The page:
Music

'Song of The South': The Story Behind Alabama's Smash Hit

Screen grab from YouTube

Few tunes capture the overall sound of the iconic country music group Alabama like "Song of the South," a No. 1 hit in 1988.

The country song (and accompanying music video) captures the plight of the poor American farmer from the destitute days of the Great Depression, following a family that eventually sells the farm to the county and moves to the city.

From the flawless harmonies to a picking banjo and lyrics about picking cotton (the band's Randy Owen often talks about their days of picking cotton when they were younger), "Song of the South" is a true Southern classic. What's not to love about the lyrics, "Sweet potato pie and I shut my mouth"?

Interestingly enough, Alabama was the fourth noteworthy act to record the song. Bobby Bare, an artist known for recording cuts by "Song of the South" writer Bob McDill, recorded it first for his 1980 album Drunk & Crazy. A year later, "Act Naturally" songwriter Johnny Russell reached No. 57 on the country charts--Its highest placement before becoming one of Alabama's all-time greatest hits. The third and final pre-Alabama version teams Tom T. Hall with Earl Scruggs and appears on the 1982 album Storyteller and The Banjo Man.

Notice that the three versions that predate Alabama's include an extra verse about a farming family's struggles that ends with "Mama she was old at 35."

In a 2008 feature by CMT, McDill said he didn't mind Alabama skipping a verse because "I was very pliable" and he assumed the omitted verse was "too brutal" for an Alabama hit.

Six years after Hall and Scruggs' version stalled at No. 72,  Alabama chose to release "Song of the South" as the lead single to their monstrously successful 12th studio album Southern Star.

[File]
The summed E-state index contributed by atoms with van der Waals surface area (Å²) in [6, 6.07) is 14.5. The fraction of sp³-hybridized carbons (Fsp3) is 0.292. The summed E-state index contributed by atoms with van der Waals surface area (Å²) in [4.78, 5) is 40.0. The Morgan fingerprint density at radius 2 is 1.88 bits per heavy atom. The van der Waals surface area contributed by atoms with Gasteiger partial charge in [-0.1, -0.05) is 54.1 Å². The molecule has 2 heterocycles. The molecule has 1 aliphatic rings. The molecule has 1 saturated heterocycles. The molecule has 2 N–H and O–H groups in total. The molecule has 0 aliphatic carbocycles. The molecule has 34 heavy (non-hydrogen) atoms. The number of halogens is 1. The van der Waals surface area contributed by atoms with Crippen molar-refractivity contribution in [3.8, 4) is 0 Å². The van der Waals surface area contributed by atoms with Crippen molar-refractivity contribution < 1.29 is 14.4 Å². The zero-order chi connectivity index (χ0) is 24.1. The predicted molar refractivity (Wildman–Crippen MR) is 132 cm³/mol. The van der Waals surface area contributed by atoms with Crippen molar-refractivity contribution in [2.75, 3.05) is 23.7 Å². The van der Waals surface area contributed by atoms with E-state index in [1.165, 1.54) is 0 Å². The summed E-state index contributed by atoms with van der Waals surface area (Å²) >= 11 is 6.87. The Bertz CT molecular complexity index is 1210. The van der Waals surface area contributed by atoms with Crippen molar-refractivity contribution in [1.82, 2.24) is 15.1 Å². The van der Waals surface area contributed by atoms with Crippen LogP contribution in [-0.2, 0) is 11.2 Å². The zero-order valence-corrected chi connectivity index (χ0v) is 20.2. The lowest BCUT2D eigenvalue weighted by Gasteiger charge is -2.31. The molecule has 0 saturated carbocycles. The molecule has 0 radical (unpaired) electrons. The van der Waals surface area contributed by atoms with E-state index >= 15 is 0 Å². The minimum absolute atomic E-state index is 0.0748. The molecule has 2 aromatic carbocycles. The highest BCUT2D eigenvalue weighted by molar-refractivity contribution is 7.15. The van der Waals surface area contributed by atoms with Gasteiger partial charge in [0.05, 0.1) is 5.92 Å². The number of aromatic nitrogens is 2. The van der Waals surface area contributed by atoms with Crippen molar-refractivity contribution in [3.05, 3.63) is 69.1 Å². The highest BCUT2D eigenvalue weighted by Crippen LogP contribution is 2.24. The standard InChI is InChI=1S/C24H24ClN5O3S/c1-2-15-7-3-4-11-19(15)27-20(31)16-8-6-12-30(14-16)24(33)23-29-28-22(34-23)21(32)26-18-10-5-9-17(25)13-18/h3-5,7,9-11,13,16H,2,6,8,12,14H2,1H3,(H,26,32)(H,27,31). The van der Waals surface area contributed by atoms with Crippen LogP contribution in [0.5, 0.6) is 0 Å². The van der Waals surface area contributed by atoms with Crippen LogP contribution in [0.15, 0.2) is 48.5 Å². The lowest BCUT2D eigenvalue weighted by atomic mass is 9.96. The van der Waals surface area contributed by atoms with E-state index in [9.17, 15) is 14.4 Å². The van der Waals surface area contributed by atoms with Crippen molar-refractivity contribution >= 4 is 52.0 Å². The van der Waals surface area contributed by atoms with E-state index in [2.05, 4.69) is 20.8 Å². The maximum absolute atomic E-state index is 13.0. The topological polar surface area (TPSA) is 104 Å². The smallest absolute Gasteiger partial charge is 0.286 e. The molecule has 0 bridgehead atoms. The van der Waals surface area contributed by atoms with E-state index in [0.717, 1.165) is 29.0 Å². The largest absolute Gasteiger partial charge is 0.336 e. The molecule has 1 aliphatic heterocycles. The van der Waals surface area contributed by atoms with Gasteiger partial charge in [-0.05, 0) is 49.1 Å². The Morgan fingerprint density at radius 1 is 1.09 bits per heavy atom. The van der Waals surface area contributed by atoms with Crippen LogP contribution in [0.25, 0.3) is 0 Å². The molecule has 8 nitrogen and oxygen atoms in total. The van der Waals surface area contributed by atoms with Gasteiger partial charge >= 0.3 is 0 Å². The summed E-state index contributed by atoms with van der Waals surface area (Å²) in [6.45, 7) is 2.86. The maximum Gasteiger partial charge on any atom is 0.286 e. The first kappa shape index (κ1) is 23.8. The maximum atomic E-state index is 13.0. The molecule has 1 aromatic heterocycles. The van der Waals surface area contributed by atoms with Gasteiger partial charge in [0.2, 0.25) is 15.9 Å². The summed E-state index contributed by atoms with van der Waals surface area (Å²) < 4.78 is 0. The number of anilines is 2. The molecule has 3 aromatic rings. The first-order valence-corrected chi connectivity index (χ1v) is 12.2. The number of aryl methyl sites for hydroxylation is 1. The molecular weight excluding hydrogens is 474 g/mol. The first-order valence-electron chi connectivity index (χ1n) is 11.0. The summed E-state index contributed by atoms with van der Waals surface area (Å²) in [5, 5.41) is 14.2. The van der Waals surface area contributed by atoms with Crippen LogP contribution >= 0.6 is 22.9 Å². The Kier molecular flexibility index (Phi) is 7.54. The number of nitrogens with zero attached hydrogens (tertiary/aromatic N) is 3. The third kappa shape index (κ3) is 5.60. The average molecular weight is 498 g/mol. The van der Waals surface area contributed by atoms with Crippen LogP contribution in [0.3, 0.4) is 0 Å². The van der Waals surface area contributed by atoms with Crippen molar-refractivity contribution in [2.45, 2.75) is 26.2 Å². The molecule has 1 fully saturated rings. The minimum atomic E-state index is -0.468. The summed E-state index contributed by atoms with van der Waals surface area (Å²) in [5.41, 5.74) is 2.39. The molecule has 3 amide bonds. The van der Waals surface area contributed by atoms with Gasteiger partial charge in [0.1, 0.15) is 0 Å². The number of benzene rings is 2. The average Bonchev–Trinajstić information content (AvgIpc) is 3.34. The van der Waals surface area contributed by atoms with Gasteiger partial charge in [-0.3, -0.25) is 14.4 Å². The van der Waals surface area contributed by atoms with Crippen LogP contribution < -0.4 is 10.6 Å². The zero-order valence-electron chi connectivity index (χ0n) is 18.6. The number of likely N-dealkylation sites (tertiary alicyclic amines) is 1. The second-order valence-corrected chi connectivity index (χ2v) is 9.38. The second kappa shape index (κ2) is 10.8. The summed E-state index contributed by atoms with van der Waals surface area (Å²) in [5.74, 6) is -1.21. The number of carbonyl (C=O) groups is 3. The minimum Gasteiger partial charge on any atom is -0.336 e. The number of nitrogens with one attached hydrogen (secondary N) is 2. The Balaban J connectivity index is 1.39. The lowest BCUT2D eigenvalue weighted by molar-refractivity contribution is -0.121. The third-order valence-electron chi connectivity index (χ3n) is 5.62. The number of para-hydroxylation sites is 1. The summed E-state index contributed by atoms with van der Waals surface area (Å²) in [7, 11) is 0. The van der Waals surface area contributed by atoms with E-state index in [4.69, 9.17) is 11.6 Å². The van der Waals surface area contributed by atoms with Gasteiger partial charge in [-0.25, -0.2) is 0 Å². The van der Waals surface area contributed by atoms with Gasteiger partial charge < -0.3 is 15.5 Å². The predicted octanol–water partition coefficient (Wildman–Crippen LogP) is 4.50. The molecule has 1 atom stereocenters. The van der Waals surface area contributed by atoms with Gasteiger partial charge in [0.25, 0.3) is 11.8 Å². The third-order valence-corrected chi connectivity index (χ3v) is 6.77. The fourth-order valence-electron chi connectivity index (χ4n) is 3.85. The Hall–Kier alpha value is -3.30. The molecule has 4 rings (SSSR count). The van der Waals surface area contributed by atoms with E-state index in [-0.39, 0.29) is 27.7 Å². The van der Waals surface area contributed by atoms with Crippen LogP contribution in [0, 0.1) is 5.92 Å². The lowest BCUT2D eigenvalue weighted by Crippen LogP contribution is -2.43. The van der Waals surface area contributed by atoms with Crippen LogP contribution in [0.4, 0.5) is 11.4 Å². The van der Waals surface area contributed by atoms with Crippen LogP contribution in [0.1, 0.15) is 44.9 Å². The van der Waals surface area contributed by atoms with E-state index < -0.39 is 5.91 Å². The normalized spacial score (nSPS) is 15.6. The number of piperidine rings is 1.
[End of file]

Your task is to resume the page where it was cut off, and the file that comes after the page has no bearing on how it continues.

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The music video was equally impactful, featuring classic footage of Dust Bowl farmers and out of work Southerners juxtaposed with the few wealthy who could still manage to smile during the nation's toughest economic times. It even adds a few words from FDR's famous "The only thing we have to fear is fear itself" speech to amplify references to the Tennessee Valley Authority and other New Deal programs.

Ultimately, it's a country music tune honoring the resilience of the American spirit without sugar-coating the difficult truth so many Americans faced while building the country we love today.

This story originally ran in 2018 and was written by Jeremy Burchard. It was edited in July 2020 by Bobby Moore to include information on earlier recordings of the song.

"Song of the South" Lyrics

Song, Song of the South
Sweet potato pie and I shut my mouth
Gone, gone with the wind
There ain't no body looking back again

Cotton on roadside, cotton on the ditch
We all picked the cotton but we never got rich
Daddy was a veteran, a Southern Democrat
They oughta get rich man to vote like that

Singing: Song song of the South
Sweet potato pie, and I shut my mouth
Gone gone with the wind
There ain't no body looking back again

Well somebody told us Wall Street fell
But we were so poor that we couldn't tell
The cotton was short, and the weeds was tall
But Mr. Roosevelt's a' gonna save us all

Well momma got sick, and daddy got down
The county got the farm, and we moved to town
Poppa got a job with the TVA
We bought a washing machine, and then a Chevrolet

Singing: Song song of the South
Sweet potato pie and I shut my mouth
Gone, gone with the wind
There ain't nobody looking back again

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'Song of The South': The Story Behind Alabama's Smash Hit